In glaciology, an ice sheet, also known as a continental glacier, is a mass of glacial ice that covers surrounding terrain and is greater than 50,000 km2 (19,000 sq mi). The only current ice sheets are in Antarctica and Greenland; during the Last Glacial Period at Last Glacial Maximum, the Laurentide Ice Sheet covered much of North America, the Weichselian ice sheet covered Northern Europe and the Patagonian Ice Sheet covered southern South America.
Ice sheets are bigger than ice shelves or alpine glaciers. Masses of ice covering less than 50,000 km2 are termed an ice cap. An ice cap will typically feed a series of glaciers around its periphery.
Although the surface is cold, the base of an ice sheet is generally warmer due to geothermal heat. In places, melting occurs and the melt-water lubricates the ice sheet so that it flows more rapidly. This process produces fast-flowing channels in the ice sheet — these are ice streams.
The present-day polar ice sheets are relatively young in geological terms. The Antarctic Ice Sheet first formed as a small ice cap (maybe several) in the early Oligocene, 33.9-23.0 Ma, but retreated and advanced many times until the Pliocene, 5.33-2.58Ma, when it came to occupy almost all of Antarctica. The Greenland ice sheet did not develop at all until the late Pliocene, but apparently developed very rapidly with the first continental glaciation. This had the unusual effect of allowing fossils of plants that once grew on present-day Greenland to be much better preserved than with the slowly forming Antarctic ice sheet.
Main article: Antarctic ice sheet
The Antarctic ice sheet is the largest single mass of ice on Earth. It covers an area of almost 14 million km2 (5.4 million mi2) and contains 30 million km3 of ice. Around 90% of the Earth's ice mass is in Antarctica, which, if melted, would cause sea levels to rise by 58 meters (190 feet). The continent-wide average surface temperature trend of Antarctica is positive and significant at >0.05 °C (0.09 °F)/decade since 1957.
The Antarctic ice sheet is divided by the Transantarctic Mountains into two unequal sections called the East Antarctic Ice Sheet (EAIS) and the smaller West Antarctic Ice Sheet (WAIS). The EAIS rests on a major land mass, but the bed of the WAIS is, in places, more than 2,500 meters (8,200 feet) below sea level. It would be seabed if the ice sheet were not there. The WAIS is classified as a marine-based ice sheet, meaning that its bed lies below sea level and its edges flow into floating ice shelves. The WAIS is bounded by the Ross Ice Shelf, the Filchner-Ronne Ice Shelf, and outlet glaciers that drain into the Amundsen Sea.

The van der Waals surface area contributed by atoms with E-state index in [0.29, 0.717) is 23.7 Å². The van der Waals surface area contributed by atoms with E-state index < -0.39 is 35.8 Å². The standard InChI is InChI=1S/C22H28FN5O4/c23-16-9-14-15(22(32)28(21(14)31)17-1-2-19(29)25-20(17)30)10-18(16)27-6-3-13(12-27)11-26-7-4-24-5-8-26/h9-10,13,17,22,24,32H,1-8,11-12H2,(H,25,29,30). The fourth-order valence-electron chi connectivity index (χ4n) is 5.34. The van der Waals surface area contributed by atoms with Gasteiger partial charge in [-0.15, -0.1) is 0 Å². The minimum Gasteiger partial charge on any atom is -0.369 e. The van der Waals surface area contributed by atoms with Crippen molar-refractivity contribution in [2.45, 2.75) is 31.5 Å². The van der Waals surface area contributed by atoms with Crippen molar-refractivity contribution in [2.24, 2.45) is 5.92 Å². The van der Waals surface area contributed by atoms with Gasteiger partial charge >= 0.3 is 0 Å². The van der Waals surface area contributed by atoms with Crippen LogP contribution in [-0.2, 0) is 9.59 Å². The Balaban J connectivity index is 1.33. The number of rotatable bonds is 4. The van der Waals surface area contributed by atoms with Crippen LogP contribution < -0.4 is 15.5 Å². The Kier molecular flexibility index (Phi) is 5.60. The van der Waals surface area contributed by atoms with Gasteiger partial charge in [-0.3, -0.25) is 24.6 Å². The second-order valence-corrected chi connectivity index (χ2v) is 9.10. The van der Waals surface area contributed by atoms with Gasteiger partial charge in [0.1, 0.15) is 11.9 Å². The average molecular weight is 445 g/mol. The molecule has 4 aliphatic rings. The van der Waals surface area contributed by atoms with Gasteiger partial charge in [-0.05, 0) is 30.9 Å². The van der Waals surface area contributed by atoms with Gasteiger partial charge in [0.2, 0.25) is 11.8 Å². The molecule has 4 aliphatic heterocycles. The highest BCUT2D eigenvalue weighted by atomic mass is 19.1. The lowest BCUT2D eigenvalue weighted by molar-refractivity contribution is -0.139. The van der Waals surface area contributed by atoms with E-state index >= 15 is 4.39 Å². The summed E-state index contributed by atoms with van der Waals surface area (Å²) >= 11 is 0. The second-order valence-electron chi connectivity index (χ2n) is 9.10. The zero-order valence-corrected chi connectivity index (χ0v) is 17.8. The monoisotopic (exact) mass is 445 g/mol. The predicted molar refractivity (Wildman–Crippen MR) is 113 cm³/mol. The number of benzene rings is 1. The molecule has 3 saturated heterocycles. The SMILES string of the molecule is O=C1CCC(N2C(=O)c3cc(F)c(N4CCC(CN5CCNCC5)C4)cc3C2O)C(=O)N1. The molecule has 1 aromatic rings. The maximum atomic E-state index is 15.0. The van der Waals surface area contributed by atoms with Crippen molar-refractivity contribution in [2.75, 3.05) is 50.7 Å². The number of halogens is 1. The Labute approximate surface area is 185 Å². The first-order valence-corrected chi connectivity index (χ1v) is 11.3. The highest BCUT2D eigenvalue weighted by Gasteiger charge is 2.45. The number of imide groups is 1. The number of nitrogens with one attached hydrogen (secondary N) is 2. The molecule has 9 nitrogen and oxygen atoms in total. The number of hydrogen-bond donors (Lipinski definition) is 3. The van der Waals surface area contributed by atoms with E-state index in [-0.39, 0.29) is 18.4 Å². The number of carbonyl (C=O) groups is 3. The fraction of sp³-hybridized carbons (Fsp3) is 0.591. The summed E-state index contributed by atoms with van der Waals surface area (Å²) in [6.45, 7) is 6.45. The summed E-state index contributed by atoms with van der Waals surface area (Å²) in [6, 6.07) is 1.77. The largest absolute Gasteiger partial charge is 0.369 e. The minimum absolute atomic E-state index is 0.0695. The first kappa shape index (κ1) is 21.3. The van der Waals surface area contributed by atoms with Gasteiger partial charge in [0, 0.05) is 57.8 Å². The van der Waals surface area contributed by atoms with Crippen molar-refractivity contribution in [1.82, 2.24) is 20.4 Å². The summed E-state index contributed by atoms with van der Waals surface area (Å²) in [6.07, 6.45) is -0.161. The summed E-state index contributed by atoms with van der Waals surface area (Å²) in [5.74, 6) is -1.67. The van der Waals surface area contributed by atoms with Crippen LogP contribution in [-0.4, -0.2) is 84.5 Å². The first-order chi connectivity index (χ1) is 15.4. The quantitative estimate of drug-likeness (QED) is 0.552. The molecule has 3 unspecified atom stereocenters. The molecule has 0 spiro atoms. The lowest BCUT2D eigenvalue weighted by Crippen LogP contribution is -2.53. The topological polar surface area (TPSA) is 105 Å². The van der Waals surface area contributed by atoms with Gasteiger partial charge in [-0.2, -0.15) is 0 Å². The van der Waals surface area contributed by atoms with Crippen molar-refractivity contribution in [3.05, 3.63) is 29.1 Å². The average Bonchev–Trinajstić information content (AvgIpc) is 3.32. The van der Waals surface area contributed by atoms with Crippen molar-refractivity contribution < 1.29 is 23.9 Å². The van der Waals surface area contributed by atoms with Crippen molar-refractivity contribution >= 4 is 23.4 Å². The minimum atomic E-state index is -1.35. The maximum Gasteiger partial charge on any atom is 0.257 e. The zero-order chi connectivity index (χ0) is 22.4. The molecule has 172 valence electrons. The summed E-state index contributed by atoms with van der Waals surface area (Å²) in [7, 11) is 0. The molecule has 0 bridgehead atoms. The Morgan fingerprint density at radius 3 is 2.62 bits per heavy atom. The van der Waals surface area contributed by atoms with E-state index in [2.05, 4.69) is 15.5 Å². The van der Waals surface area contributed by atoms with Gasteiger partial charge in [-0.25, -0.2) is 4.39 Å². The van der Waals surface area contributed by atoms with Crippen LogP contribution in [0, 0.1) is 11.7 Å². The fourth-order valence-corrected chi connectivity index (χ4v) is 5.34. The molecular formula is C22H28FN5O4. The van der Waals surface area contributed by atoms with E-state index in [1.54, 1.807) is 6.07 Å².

Main article: Greenland ice sheet
The Greenland ice sheet occupies about 82% of the surface of Greenland, and if melted would cause sea levels to rise by 7.2 meters (24 feet). Estimated changes in the mass of Greenland's ice sheet suggest it is melting at a rate of about 239 cubic kilometres (57 cubic miles) per year. These measurements came from NASA's Gravity Recovery and Climate Experiment satellite, launched in 2002, as reported by BBC News in August 2006.
Main article: Ice sheet dynamics
Ice movement is dominated by the motion of glaciers, whose activity is determined by a number of processes. Their motion is the result of cyclic surges interspersed with longer periods of inactivity, on both hourly and centennial time scales.
Main article: Physical impacts of climate change
The Greenland, and possibly the Antarctic, ice sheets have been losing mass recently, because losses by ablation including outlet glaciers exceed accumulation of snowfall. According to the Intergovernmental Panel on Climate Change (IPCC), loss of Antarctic and Greenland ice sheet mass contributed, respectively, about 0.21 ± 0.35 and 0.21 ± 0.07 mm/year to sea level rise between 1993 and 2003.
The IPCC projects that ice mass loss from melting of the Greenland ice sheet will continue to outpace accumulation of snowfall. Accumulation of snowfall on the Antarctic ice sheet is projected to outpace losses from melting. However, in the words of the IPCC, "Dynamical processes related to ice flow not included in current models but suggested by recent observations could increase the vulnerability of the ice sheets to warming, increasing future sea level rise. Understanding of these processes is limited and there is no consensus on their magnitude." More research work is therefore required to improve the reliability of predictions of ice-sheet response to global warming. In 2018, scientists discovered channels between the East and West Antarctic ice sheets that may allow melted ice to flow more quickly to the sea.
The effects on ice sheets due to increasing temperature may accelerate, but as documented by the IPCC the effects are not easily projected accurately and in the case of the Antarctic, may trigger an accumulation of additional ice mass. If an ice sheet were ablated down to bare ground, less light from the sun would be reflected back into space and more would be absorbed by the land. The Greenland Ice Sheet covers 84% of the island, and the Antarctic Ice Sheet covers approximately 98% of the continent. Due to the significant thickness of these ice sheets, global warming analysis typically focuses on the loss of ice mass from the ice sheets increasing sea level rise, and not on a reduction in the surface area of the ice sheets.
Until recently, ice sheets were viewed as inert components of the carbon cycle and were largely disregarded in global models. Research in the past decade has transformed this view, demonstrating the existence of uniquely adapted microbial communities, high rates of biogeochemical/physical weathering in ice sheets and storage and cycling of organic carbon in excess of 100 billion tonnes, as well as nutrients (see diagram).